Although the authors claim that gin is a powerful genie, the theme of drinks has eventually won: next-generation GIN has been called RUM.
Gin stands for Generalized Inverted Index and should be considered as a genie, not a drink.
SP-GiST is suitable for structures where the space can be recursively split into non-intersecting areas. This class comprises quadtrees, k-dimensional trees (k-D trees), and radix trees.
GiST is an abbreviation of «generalized search tree». This is a balanced search tree, just like «b-tree» discussed earlier.
We will now consider B-tree, the most traditional and widely used index. This article is large, so be patient.
Now we are ready to discuss specific types of indexes. Let's start with hash index.
Let's look into the structure of the access method interface.
This series of articles is largely concerned with indexes in PostgreSQL.
| Millions of Queries per Second: PostgreSQL and MySQL’s Peaceful Battle at Today’s Demanding Workloads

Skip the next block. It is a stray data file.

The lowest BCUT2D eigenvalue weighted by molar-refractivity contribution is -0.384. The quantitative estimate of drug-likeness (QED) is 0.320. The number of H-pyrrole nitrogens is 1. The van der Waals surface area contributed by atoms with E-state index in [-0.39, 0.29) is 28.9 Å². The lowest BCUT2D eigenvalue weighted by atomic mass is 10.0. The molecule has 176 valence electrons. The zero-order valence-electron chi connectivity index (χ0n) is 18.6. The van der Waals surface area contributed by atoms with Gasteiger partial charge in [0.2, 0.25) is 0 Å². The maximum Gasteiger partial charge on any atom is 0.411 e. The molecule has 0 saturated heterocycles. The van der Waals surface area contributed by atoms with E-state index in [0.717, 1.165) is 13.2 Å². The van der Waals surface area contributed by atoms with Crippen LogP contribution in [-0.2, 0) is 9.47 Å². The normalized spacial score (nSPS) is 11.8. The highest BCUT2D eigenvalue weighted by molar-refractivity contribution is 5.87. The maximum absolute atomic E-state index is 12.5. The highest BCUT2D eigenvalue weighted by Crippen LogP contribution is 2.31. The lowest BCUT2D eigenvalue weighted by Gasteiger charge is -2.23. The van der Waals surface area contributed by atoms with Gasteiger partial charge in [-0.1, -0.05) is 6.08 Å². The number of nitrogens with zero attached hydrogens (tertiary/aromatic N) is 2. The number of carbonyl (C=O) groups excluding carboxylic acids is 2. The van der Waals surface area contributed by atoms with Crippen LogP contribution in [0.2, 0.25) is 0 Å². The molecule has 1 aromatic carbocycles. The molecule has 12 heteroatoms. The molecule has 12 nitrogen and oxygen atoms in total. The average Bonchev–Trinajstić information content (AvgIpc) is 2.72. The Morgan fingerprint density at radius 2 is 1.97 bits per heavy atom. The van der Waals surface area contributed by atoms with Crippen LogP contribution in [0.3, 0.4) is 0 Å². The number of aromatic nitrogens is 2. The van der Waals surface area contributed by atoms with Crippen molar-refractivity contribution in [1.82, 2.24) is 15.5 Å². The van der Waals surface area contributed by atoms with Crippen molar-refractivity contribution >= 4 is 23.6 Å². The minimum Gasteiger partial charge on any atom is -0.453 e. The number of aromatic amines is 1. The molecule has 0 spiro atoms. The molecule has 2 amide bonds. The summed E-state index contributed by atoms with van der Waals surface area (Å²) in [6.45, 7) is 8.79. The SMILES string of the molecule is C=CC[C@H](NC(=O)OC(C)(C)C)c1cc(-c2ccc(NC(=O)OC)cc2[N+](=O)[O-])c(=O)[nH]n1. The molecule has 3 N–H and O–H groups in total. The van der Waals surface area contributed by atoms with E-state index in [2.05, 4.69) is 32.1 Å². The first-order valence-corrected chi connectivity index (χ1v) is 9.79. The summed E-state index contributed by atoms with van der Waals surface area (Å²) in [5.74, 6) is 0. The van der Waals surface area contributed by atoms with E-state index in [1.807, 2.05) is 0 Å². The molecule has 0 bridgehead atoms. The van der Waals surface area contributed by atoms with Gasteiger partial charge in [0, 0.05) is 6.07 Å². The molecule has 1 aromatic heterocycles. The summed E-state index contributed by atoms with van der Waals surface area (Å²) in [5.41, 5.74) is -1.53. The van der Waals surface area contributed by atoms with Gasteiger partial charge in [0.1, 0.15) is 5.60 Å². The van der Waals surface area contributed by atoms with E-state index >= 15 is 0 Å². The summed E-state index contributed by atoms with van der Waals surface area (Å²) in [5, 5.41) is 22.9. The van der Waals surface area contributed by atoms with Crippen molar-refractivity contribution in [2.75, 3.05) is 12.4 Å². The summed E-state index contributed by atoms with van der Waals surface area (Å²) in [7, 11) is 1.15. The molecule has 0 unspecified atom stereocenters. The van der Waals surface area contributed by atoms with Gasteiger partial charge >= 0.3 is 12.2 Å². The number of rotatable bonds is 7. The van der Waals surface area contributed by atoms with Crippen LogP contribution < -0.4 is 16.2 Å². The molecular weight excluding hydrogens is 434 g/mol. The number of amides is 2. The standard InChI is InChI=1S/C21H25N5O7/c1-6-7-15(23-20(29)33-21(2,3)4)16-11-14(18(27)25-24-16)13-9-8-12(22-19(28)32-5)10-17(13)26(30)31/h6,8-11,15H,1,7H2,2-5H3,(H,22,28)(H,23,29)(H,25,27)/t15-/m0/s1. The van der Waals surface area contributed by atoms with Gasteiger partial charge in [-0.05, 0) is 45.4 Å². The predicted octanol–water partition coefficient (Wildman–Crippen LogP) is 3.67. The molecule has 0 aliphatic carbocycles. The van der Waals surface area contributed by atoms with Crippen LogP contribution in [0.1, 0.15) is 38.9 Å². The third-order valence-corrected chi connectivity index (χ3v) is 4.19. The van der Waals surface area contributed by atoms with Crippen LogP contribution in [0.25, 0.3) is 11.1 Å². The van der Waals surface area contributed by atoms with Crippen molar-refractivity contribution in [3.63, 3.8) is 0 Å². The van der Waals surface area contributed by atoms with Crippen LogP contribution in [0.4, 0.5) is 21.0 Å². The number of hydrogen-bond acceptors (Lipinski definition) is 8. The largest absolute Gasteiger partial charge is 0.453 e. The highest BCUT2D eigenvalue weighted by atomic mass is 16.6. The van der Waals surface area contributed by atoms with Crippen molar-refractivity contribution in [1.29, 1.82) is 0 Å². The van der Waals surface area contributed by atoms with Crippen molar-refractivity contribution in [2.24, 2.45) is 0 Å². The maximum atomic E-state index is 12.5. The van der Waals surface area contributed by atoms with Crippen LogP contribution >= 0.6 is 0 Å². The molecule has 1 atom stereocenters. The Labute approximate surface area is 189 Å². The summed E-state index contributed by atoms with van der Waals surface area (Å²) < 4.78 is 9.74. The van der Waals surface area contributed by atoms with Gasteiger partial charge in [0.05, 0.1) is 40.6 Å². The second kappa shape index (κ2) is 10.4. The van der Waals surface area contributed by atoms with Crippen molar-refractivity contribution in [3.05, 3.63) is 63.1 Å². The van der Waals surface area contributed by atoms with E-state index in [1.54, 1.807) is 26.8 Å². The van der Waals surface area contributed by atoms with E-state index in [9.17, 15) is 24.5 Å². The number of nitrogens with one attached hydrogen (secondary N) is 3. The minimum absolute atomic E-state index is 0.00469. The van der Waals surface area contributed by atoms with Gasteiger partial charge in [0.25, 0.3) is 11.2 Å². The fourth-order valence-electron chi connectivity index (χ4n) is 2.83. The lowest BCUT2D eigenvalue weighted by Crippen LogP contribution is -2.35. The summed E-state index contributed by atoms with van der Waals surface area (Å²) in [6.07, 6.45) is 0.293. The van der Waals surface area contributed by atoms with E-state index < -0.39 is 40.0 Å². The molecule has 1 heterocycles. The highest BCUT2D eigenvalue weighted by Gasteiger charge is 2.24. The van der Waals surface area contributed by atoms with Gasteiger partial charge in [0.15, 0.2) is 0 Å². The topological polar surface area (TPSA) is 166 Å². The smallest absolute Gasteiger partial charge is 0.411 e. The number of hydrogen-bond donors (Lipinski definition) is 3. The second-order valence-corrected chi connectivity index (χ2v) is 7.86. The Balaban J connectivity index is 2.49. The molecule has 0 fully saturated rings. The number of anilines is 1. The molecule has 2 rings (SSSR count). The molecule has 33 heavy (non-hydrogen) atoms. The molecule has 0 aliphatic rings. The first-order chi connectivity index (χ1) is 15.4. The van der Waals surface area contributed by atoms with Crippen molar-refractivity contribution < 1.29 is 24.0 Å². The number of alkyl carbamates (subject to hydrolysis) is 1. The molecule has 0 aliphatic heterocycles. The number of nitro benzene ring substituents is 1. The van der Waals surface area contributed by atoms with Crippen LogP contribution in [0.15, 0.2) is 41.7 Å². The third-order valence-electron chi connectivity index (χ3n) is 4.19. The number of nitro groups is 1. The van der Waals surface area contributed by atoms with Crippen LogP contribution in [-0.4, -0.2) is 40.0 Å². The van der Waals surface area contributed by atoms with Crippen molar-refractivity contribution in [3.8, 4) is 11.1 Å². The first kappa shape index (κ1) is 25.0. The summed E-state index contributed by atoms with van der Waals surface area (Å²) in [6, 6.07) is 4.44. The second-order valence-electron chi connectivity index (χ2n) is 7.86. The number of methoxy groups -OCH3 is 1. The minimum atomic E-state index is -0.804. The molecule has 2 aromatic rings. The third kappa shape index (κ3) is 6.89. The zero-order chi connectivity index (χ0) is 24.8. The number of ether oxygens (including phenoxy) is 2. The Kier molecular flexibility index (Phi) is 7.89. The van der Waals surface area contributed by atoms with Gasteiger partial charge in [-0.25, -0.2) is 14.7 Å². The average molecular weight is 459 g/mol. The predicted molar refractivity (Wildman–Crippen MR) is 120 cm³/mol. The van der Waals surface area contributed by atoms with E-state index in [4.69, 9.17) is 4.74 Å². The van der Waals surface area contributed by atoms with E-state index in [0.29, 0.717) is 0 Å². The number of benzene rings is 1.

This blog compares how PostgreSQL and MySQL handle millions of queries per second.
PostgreSQL 9.6 was released yesterday. This is a great release which provides to users set of outstanding new features. We are especially happy that Postgres Professional did substantial contribution to this release.
We are delighted to repost the article by Citusdata, and appreciate the recogintion of our contribution: "Special thanks to the people at Postgres Professional for contributing most of the full-text search, JSONB, and GIN index features in PostgreSQL, as well as the initial code for the Citus COPY feature"
Recently Robert Haas has committed a patch which allows seeing some more detailed information about current wait event of the process. In particular, user will be able to see if process is waiting for heavyweight lock, lightweight lock (either individual or tranche) or buffer pin. The full list of wait events is available in the documentation. Hopefully, it will be more wait events in further releases.
Oleg Bartunov: Today I have feeling, that our developers community needs some nostalgia.
Recently, we got access to a big server: IBM 9119-MHE with 8 CPUs * 8 cores * 8 threads. We decided to take advantage of this and investigate the read scalability of postgres (pgbench -S) at this server.